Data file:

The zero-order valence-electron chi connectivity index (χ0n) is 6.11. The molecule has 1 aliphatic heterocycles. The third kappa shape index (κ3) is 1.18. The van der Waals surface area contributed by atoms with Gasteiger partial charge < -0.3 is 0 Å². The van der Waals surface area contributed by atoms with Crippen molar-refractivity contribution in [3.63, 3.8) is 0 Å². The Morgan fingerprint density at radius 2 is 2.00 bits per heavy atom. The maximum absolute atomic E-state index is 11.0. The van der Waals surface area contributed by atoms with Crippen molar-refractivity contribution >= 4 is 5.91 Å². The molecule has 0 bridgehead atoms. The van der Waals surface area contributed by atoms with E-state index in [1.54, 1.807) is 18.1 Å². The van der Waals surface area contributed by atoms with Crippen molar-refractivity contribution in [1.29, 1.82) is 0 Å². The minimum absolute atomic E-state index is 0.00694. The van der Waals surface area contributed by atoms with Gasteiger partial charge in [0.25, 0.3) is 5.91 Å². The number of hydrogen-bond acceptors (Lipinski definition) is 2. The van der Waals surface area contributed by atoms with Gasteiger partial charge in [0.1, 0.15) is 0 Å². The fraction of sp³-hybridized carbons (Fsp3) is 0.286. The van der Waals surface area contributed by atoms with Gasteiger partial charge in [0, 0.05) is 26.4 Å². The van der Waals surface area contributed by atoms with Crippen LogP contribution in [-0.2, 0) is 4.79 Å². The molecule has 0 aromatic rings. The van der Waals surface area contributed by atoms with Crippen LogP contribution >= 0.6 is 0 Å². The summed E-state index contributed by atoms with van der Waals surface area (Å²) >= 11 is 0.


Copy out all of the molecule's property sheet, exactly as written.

The zero-order valence-electron chi connectivity index (χ0n) is 6.11. The molecule has 1 aliphatic heterocycles. The third kappa shape index (κ3) is 1.18. The van der Waals surface area contributed by atoms with Gasteiger partial charge < -0.3 is 0 Å². The van der Waals surface area contributed by atoms with Crippen molar-refractivity contribution in [3.63, 3.8) is 0 Å². The Morgan fingerprint density at radius 2 is 2.00 bits per heavy atom. The maximum absolute atomic E-state index is 11.0. The van der Waals surface area contributed by atoms with Crippen molar-refractivity contribution >= 4 is 5.91 Å². The molecule has 0 bridgehead atoms. The van der Waals surface area contributed by atoms with E-state index in [1.54, 1.807) is 18.1 Å². The van der Waals surface area contributed by atoms with Crippen molar-refractivity contribution in [1.29, 1.82) is 0 Å². The minimum absolute atomic E-state index is 0.00694. The van der Waals surface area contributed by atoms with Gasteiger partial charge in [0.25, 0.3) is 5.91 Å². The number of hydrogen-bond acceptors (Lipinski definition) is 2. The van der Waals surface area contributed by atoms with Gasteiger partial charge in [0.1, 0.15) is 0 Å². The fraction of sp³-hybridized carbons (Fsp3) is 0.286. The van der Waals surface area contributed by atoms with Gasteiger partial charge in [0, 0.05) is 26.4 Å². The van der Waals surface area contributed by atoms with Crippen LogP contribution in [-0.2, 0) is 4.79 Å². The molecule has 0 aromatic rings. The van der Waals surface area contributed by atoms with Crippen LogP contribution >= 0.6 is 0 Å². The summed E-state index contributed by atoms with van der Waals surface area (Å²) >= 11 is 0.